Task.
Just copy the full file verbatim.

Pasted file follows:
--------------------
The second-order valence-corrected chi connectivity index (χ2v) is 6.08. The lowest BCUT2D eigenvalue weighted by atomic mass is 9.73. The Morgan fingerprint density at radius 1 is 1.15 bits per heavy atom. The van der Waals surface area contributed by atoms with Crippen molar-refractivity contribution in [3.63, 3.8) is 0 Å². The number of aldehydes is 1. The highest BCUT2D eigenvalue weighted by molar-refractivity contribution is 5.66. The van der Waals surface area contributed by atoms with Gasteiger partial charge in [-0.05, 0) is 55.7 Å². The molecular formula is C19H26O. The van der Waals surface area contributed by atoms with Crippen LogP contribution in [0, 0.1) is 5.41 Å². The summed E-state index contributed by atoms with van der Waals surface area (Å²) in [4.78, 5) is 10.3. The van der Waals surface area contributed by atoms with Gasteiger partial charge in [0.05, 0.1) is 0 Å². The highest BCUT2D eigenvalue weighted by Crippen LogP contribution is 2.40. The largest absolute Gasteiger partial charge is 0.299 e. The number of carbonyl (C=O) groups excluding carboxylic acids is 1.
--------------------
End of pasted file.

The second-order valence-corrected chi connectivity index (χ2v) is 6.08. The lowest BCUT2D eigenvalue weighted by atomic mass is 9.73. The Morgan fingerprint density at radius 1 is 1.15 bits per heavy atom. The van der Waals surface area contributed by atoms with Crippen molar-refractivity contribution in [3.63, 3.8) is 0 Å². The number of aldehydes is 1. The highest BCUT2D eigenvalue weighted by molar-refractivity contribution is 5.66. The van der Waals surface area contributed by atoms with Gasteiger partial charge in [-0.05, 0) is 55.7 Å². The molecular formula is C19H26O. The van der Waals surface area contributed by atoms with Crippen LogP contribution in [0, 0.1) is 5.41 Å². The summed E-state index contributed by atoms with van der Waals surface area (Å²) in [4.78, 5) is 10.3. The van der Waals surface area contributed by atoms with Gasteiger partial charge in [0.05, 0.1) is 0 Å². The highest BCUT2D eigenvalue weighted by Crippen LogP contribution is 2.40. The largest absolute Gasteiger partial charge is 0.299 e. The number of carbonyl (C=O) groups excluding carboxylic acids is 1.